Are you struggling to get your toddler to eat meats, like beef? If so, here are some easy tips and strategies, plus plenty of meal ideas to encourage your child to eat a variety of foods.
I’ve shared how to serve beef to babies based on age as well as easy meal ideas and recipes. Beef in particular, is a good source of iron and choline and also rich in other key nutrients like protein, zinc and B-vitamins that help make every bite count.
In this post, I am sharing how to make beef more appealing and doable for toddlers!
“This post is a collaboration with Beef. It's What's for Dinner, on behalf of the Beef Checkoff. I received compensation, but all opinions are my own"
Is beef good for toddlers?
While there’s much focus on the iron needs for babies, it continues to be a very important nutrient for toddlers. The iron requirement for 7-12 months is 11 mg/day, and while iron needs go down after the first year of life, iron requirements for 1-3 years is still 7 mg/day.
There are many food sources of iron, but beef is an EASY way to make sure your child is getting enough of this vital nutrient. That’s because it contains heme-iron, which is highly absorbable.
It’s also a convenient source of high-quality protein, zinc, and choline, essential for supporting their growth and healthy brain development.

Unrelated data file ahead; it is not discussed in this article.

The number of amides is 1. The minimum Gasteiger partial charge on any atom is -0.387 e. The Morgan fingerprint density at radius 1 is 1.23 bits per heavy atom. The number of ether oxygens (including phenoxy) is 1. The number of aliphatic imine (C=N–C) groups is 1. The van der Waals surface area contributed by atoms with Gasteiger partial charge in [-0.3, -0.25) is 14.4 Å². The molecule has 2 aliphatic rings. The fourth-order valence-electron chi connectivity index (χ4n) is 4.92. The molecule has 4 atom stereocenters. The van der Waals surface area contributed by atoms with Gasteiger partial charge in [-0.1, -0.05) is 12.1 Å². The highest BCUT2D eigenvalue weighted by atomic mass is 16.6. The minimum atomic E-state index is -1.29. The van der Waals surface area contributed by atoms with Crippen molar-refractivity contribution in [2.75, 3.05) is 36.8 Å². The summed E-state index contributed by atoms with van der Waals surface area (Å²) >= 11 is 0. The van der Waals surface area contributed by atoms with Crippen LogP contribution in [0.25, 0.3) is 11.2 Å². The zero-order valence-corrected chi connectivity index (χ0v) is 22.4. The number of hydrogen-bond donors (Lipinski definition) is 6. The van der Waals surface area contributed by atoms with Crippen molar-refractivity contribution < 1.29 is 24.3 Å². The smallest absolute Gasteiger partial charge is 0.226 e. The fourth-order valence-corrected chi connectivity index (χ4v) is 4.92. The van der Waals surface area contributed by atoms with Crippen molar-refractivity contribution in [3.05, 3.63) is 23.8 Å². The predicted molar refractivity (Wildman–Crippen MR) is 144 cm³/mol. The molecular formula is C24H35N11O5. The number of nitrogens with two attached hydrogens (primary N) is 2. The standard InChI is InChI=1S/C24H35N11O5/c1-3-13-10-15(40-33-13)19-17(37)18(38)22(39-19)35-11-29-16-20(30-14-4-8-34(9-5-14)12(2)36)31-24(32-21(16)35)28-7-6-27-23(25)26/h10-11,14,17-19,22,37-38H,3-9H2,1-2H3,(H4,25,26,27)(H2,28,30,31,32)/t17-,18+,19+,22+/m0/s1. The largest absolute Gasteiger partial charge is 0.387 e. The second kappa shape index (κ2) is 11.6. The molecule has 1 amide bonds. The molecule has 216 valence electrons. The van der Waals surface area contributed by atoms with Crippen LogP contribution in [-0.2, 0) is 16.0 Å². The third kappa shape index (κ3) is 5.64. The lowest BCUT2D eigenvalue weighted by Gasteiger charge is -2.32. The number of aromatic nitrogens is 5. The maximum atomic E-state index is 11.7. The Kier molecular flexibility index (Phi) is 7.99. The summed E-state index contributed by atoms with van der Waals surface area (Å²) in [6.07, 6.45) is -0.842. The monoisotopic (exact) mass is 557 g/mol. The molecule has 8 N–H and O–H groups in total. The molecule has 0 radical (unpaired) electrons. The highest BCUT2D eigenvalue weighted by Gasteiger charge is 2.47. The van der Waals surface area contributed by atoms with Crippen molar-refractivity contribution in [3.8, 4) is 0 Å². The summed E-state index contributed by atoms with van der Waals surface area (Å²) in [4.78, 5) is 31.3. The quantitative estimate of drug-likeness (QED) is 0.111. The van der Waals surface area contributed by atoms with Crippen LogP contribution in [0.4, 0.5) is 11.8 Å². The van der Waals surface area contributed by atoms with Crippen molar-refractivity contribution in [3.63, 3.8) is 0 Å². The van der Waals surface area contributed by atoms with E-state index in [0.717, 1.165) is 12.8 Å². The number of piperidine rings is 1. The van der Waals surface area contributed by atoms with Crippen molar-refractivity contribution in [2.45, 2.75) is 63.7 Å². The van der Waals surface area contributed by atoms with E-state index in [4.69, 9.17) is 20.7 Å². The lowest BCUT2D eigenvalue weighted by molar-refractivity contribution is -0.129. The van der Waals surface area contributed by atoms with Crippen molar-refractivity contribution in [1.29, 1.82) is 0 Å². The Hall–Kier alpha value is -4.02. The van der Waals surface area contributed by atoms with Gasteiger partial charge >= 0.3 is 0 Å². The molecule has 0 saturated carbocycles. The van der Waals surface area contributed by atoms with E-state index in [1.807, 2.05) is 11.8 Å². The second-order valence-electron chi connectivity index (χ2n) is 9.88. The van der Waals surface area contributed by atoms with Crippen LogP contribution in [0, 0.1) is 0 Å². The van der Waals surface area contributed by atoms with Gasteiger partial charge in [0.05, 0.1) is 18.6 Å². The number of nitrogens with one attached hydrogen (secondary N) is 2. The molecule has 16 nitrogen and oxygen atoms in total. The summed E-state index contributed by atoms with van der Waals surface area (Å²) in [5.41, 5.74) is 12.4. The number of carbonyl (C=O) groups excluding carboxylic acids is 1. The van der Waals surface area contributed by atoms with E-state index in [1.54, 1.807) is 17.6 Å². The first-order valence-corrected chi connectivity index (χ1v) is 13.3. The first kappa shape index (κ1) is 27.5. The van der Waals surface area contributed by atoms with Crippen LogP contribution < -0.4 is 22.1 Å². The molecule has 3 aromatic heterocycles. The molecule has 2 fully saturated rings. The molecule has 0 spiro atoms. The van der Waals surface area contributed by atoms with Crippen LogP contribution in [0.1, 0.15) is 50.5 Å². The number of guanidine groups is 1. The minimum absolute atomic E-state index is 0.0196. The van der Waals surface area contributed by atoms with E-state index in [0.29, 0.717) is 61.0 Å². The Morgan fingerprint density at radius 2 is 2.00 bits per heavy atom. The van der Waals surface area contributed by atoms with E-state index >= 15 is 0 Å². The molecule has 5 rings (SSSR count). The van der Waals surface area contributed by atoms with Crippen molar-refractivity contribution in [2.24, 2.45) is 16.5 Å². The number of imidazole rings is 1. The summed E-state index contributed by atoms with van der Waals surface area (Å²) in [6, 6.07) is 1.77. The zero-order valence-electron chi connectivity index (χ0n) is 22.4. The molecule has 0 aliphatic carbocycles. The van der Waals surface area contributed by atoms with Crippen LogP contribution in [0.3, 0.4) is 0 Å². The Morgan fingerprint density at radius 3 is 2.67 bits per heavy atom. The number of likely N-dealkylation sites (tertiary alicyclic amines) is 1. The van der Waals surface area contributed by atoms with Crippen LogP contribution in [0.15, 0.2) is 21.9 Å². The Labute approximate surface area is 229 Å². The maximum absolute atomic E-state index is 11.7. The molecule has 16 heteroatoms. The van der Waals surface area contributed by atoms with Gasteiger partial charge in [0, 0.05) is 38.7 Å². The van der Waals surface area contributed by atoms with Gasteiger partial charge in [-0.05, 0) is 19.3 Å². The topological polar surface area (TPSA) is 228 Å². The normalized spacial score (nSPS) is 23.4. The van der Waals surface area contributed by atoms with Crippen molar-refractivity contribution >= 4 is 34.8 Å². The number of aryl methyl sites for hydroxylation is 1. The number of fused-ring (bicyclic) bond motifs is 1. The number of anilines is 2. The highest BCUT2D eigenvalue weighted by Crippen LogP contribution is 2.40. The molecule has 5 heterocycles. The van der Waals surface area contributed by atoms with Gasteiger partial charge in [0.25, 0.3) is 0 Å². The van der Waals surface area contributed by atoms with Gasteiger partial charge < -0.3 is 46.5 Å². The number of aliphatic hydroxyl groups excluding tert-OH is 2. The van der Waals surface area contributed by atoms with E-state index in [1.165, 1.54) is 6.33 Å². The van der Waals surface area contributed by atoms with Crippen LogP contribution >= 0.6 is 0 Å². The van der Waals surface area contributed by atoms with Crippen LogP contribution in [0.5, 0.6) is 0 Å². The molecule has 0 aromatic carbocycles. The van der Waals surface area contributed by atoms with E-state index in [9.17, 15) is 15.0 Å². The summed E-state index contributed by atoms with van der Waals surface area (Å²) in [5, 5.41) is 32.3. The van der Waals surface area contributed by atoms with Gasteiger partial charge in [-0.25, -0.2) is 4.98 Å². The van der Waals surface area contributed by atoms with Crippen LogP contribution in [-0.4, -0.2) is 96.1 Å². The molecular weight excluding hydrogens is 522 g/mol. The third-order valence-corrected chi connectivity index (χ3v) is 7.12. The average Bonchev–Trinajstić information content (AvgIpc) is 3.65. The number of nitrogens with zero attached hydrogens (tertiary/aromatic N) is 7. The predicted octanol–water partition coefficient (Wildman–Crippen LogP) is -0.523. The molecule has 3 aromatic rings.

Why won't my child eat beef (or meat)?
If you’re asking this question, first know that you are NOT alone. Many parents have shared with me that their child used to love beef as a baby, but have developed pickier habits as a toddler.
Is your toddler becoming picky?
Arm yourself with these strategies that will transform your mealtimes!
Your child may push foods away at this stage of development for many reasons. Certain textures, flavors, colors, and smells may cause them to reject the foods you give them. That is completely normal.
However, there are plenty of ways to cook and present beef to pique your toddler's interest and excitement!
How to cook beef for toddlers
To make sure your beef will be tender and juicy, and to avoid under- or overcooking, I highly recommend getting an instant read thermometer.
All beef should be cooked to 160°F, but the process to get there may be a little different depending on the cut.
- To check the temperature of ground beef, insert your thermometer into the center thickest part of a meatloaf, patty or meatball for an accurate reading.
- For steaks, insert the thermometer horizontally from the side so it penetrates the thickest part of the center of the steak, not touching the bone or fat.
- After cooking, let it rest before serving. Note that beef will continue to cook once you have removed it from heat. You can remove the meat from heat at a lower temperature, as long as you check for an internal temperature of at least 160F before slicing and serving.
- For roasts, insert an ovenproof meat thermometer prior to roasting (into the thickest part of the roast, not resting in fat or touching bone) and leave in throughout the cooking process.